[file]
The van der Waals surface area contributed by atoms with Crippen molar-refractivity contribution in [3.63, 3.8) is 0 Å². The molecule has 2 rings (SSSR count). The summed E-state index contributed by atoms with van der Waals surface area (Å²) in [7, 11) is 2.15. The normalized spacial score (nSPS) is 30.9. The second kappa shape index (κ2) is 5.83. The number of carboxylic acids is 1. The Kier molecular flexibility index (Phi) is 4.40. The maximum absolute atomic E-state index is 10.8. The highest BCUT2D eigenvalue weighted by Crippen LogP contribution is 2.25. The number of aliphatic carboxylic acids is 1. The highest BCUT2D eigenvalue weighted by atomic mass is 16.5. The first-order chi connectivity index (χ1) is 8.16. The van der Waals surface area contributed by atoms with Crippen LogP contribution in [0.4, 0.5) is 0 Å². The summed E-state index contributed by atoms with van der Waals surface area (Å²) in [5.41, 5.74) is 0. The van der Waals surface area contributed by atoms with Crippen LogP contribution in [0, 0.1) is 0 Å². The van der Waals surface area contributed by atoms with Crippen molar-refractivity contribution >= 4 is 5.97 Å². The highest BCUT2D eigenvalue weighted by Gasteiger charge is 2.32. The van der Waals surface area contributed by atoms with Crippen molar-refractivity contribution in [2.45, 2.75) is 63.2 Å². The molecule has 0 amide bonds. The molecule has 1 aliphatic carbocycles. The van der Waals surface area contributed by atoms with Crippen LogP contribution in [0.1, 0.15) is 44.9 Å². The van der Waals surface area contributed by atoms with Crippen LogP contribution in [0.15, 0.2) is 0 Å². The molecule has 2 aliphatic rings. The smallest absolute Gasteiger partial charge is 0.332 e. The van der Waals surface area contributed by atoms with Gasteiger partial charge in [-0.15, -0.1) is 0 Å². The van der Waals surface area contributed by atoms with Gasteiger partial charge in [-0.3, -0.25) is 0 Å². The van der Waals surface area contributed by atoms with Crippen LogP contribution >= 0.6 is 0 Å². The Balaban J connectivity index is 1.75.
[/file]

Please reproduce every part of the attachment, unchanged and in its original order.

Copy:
The van der Waals surface area contributed by atoms with Crippen molar-refractivity contribution in [3.63, 3.8) is 0 Å². The molecule has 2 rings (SSSR count). The summed E-state index contributed by atoms with van der Waals surface area (Å²) in [7, 11) is 2.15. The normalized spacial score (nSPS) is 30.9. The second kappa shape index (κ2) is 5.83. The number of carboxylic acids is 1. The Kier molecular flexibility index (Phi) is 4.40. The maximum absolute atomic E-state index is 10.8. The highest BCUT2D eigenvalue weighted by Crippen LogP contribution is 2.25. The number of aliphatic carboxylic acids is 1. The highest BCUT2D eigenvalue weighted by atomic mass is 16.5. The first-order chi connectivity index (χ1) is 8.16. The van der Waals surface area contributed by atoms with Crippen LogP contribution in [0.4, 0.5) is 0 Å². The summed E-state index contributed by atoms with van der Waals surface area (Å²) in [5.41, 5.74) is 0. The van der Waals surface area contributed by atoms with Crippen LogP contribution in [0, 0.1) is 0 Å². The van der Waals surface area contributed by atoms with Crippen molar-refractivity contribution >= 4 is 5.97 Å². The highest BCUT2D eigenvalue weighted by Gasteiger charge is 2.32. The van der Waals surface area contributed by atoms with Crippen molar-refractivity contribution in [2.45, 2.75) is 63.2 Å². The molecule has 0 amide bonds. The molecule has 1 aliphatic carbocycles. The van der Waals surface area contributed by atoms with Crippen LogP contribution in [0.1, 0.15) is 44.9 Å². The van der Waals surface area contributed by atoms with Crippen LogP contribution in [0.15, 0.2) is 0 Å². The molecule has 2 aliphatic rings. The smallest absolute Gasteiger partial charge is 0.332 e. The van der Waals surface area contributed by atoms with Gasteiger partial charge in [-0.15, -0.1) is 0 Å². The van der Waals surface area contributed by atoms with Gasteiger partial charge in [-0.3, -0.25) is 0 Å². The van der Waals surface area contributed by atoms with Crippen LogP contribution >= 0.6 is 0 Å². The Balaban J connectivity index is 1.75.